Keyword
in
Collection
Date
to
The Chicago martyrs
Image 91
Citation
MLA
APA
Chicago/Turabian
The Chicago martyrs - Image 91. 1899. Special Collections, University of Houston Libraries. University of Houston Digital Library. Web. October 26, 2020. https://digital.lib.uh.edu/collection/scpamp/item/1725/show/1648.

Disclaimer: This is a general citation for reference purposes. Please consult the most recent edition of your style manual for the proper formatting of the type of source you are citing. If the date given in the citation does not match the date on the digital item, use the more accurate date below the digital item.

(1899). The Chicago martyrs - Image 91. Socialist and Communist Pamphlets. Special Collections, University of Houston Libraries. Retrieved from https://digital.lib.uh.edu/collection/scpamp/item/1725/show/1648

Disclaimer: This is a general citation for reference purposes. Please consult the most recent edition of your style manual for the proper formatting of the type of source you are citing. If the date given in the citation does not match the date on the digital item, use the more accurate date below the digital item.

The Chicago martyrs - Image 91, 1899, Socialist and Communist Pamphlets, Special Collections, University of Houston Libraries, accessed October 26, 2020, https://digital.lib.uh.edu/collection/scpamp/item/1725/show/1648.

Disclaimer: This is a general citation for reference purposes. Please consult the most recent edition of your style manual for the proper formatting of the type of source you are citing. If the date given in the citation does not match the date on the digital item, use the more accurate date below the digital item.

URL
Embed Image
Compound Item Description
Title The Chicago martyrs
Alternative Title The Chicago martyrs: the famous speeches of the eight anarchists in Judge Gary's court, October 7, 8, 9, 1886, and Reasons for pardoning Fielden, Neebe, and Schwab
Contributor (LCNAF)
  • Altgeld, John Peter, 1847-1902
  • Spies, August Vincent Theodore, 1855-1887
Publisher Free Society Publishing Co.
Place of Creation (TGN)
  • San Francisco, California
Date 1899
Subject.Topical (LCSH)
  • Haymarket Square Riot, Chicago, Ill., 1886
  • Anarchists
Subject.Name (LCNAF)
  • Fielden, Samuel, 1847-
  • Neebe, Oscar W., 1850-
  • Schwab, Michael, 1853-
Genre (AAT)
  • pamphlets
Language English
Type (DCMI)
  • Text
Original Item Extent 159 pages; [2] leaves of plates; 1 illustration; 1 portrait; 23 cm.
Original Item Location HX846.C4C43 1899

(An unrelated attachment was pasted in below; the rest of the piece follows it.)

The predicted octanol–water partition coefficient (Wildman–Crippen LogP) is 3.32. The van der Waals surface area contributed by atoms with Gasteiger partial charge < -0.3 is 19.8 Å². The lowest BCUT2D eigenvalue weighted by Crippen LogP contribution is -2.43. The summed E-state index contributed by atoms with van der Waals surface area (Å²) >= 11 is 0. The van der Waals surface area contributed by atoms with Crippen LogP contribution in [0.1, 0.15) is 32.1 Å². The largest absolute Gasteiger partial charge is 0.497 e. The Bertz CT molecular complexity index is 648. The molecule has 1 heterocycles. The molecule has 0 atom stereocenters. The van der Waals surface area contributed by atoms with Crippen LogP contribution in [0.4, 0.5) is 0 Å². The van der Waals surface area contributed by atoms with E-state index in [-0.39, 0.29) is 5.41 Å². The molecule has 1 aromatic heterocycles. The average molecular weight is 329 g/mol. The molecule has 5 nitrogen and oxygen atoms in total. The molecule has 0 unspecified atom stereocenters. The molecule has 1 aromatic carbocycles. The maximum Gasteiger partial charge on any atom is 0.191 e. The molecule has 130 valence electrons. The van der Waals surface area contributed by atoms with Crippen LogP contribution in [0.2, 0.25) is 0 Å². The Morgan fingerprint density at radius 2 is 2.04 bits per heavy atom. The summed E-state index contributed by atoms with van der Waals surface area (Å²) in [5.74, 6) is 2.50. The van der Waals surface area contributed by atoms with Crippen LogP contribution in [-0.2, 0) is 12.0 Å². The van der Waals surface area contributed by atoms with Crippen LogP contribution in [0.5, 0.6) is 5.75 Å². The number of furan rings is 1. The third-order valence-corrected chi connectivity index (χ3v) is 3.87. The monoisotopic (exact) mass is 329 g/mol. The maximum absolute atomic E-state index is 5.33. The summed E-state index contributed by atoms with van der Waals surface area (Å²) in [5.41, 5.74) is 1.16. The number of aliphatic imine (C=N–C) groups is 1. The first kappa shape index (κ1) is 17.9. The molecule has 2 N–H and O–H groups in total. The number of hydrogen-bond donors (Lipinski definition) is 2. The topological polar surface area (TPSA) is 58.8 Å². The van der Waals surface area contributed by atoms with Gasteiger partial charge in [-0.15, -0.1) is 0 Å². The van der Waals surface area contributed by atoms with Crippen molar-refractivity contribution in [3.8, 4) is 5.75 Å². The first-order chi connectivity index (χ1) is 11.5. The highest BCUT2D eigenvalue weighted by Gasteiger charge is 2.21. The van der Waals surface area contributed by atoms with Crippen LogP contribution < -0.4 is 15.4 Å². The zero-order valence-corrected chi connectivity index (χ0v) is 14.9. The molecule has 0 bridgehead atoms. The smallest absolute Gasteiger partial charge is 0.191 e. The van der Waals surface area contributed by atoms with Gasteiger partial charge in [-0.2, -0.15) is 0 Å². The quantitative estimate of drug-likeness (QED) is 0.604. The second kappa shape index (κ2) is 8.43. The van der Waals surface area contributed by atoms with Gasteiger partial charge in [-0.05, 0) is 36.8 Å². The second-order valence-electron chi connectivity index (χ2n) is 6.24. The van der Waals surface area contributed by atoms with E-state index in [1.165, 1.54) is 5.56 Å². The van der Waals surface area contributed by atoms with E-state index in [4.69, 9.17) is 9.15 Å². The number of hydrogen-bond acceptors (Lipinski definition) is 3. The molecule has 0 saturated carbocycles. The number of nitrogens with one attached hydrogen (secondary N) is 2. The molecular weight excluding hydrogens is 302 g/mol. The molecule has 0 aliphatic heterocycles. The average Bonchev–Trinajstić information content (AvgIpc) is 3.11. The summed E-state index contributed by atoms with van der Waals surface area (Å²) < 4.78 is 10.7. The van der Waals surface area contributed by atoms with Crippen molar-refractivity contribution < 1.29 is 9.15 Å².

Original Item URL http://library.uh.edu/record=b8319999~S11
Original Collection Socialist and Communist Pamphlets
Digital Collection Socialist and Communist Pamphlets
Digital Collection URL http://digital.lib.uh.edu/collection/scpamp
Repository Special Collections, University of Houston Libraries
Repository URL http://libraries.uh.edu/branches/special-collections
Use and Reproduction This item is in the public domain and may be used freely.
File Name index.cpd
Item Description
Title Image 91
Format (IMT)
  • image/jpeg
File Name uhlib_21042507_090.jpg
Transcript ADDRESS OF ALBERT R. PARSONS. 83 •n mail armor of the knight, the freebooter, and the robber of that period. It enabled the victims of these highway robbers to stand off at a distance in a safe place and defend themselves by the use of gunpowder, and make a ball enter and pierce into the flesh of their robbers and destroyers. Gunpowder came as a democratic instrument. It came as a republicaa institution, and the effect was that it immediately began to equalize and bring about an equilibrium of power. There was less power in the hands of the nobility after that; less power in the hands of the king; less power in the hands of those who would plunder and degrade and destroy the people after that. So today dynamite comes as the emancipator of man from the domination and enslavement of his fellowman. [The judge showed symptoms of impatience.] Bear with me now. Dynamite is the diffusion of power. It is democratic ; it makes everybody equal. General Sheridan says " arms are worthless." They are worthlesa in the presence of this instrument. Nothing can meet it. The Pinkertona, the police, the militia, are absolutely worthless in the presence of dynamite. They can do nothing with the people at all. It is the equilibrium. It iB the annihilator. It is the disseminator of power. It is the downfall of oppression. It is the abolition of authority; it is the dawn of peace; it is the end of war, because war cannot exist unless there is somebody to make war upon, and dynamite makes that unsafe, undesirable, and absolutely impossible. It is a peace-maker; it is man's best and last friend; it emancipates the world from the domineering of the few over the many, because all government, in the laat resort, is violence; all law, in the last resort, is force. Everything is based upon force. Force is the law of the universe ; force is the law of nature, and this newly discovered force makes all men equal and therefore free. It is idle to talk of rights when one does not possess the power to enforce them. Science haB nowT given every human being that power. It is proposed by the prosecution here to take me by force and strangle me on the gallows for these things I have said, for these expressions. Now, force is the last reBort of tyrants; it is the last resort of despots and of oppressors, and he who would strangle another because that other does not believe as be would have him, he who will destroy another because that other will not do as he says, that man is a despot and a tyrant and unworthy to live. Now, I speak plainly ; I speak as an Anarchist; I speak as a Socialist; I speak as a wage slave, a workingman. Doea it follow, because I hold these views, that I committed this act at the Haymarket? Does that follow? Why, you might just as consistently charge General Phil. Sheridan with the act, and for the same reason, for while he did not go into the matter perhaps as extensively in his encomium upon dynamite as I have done, yet he furnished me the text from which I have drawn my knowledge of this thing. But, you say, my speeches were sometimes extravagant, unlawful. During the discussion of the question of the extension of chattel slavery into the new territories, into Kansas and the west, while Charles Sumner was yet a member of the United States senate, and that gallant man stood as the champion of freedom upon that floor, he was expostulated with on one occasion and reprimanded by a friend, who said to him : " Sumner, you are not expedient; you must have more policy about what you say, you should not express yourself in this manner; you should not be so denunciatory and fan-